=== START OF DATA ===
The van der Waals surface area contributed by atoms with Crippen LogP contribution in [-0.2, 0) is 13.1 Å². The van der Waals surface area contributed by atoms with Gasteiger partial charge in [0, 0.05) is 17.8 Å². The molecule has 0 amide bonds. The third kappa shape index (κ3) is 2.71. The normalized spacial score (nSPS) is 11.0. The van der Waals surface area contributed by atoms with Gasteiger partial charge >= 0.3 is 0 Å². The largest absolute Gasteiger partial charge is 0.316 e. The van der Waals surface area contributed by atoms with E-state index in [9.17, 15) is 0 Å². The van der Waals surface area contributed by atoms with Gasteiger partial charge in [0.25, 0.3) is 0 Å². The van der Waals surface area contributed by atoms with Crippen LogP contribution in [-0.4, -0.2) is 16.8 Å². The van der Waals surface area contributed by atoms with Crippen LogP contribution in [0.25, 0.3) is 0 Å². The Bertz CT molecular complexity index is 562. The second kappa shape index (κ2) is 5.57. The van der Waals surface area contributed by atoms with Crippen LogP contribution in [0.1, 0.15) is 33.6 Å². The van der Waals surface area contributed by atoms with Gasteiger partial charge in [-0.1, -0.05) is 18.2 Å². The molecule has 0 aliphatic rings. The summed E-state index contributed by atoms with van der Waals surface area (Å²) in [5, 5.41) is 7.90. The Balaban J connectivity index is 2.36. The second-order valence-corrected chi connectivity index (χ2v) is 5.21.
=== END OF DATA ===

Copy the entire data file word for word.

The van der Waals surface area contributed by atoms with Crippen LogP contribution in [-0.2, 0) is 13.1 Å². The van der Waals surface area contributed by atoms with Gasteiger partial charge in [0, 0.05) is 17.8 Å². The molecule has 0 amide bonds. The third kappa shape index (κ3) is 2.71. The normalized spacial score (nSPS) is 11.0. The van der Waals surface area contributed by atoms with Gasteiger partial charge >= 0.3 is 0 Å². The largest absolute Gasteiger partial charge is 0.316 e. The van der Waals surface area contributed by atoms with E-state index in [9.17, 15) is 0 Å². The van der Waals surface area contributed by atoms with Gasteiger partial charge in [0.25, 0.3) is 0 Å². The van der Waals surface area contributed by atoms with Crippen LogP contribution in [-0.4, -0.2) is 16.8 Å². The van der Waals surface area contributed by atoms with Crippen LogP contribution in [0.25, 0.3) is 0 Å². The Bertz CT molecular complexity index is 562. The second kappa shape index (κ2) is 5.57. The van der Waals surface area contributed by atoms with Crippen LogP contribution in [0.1, 0.15) is 33.6 Å². The van der Waals surface area contributed by atoms with Gasteiger partial charge in [-0.1, -0.05) is 18.2 Å². The molecule has 0 aliphatic rings. The summed E-state index contributed by atoms with van der Waals surface area (Å²) in [5, 5.41) is 7.90. The Balaban J connectivity index is 2.36. The second-order valence-corrected chi connectivity index (χ2v) is 5.21.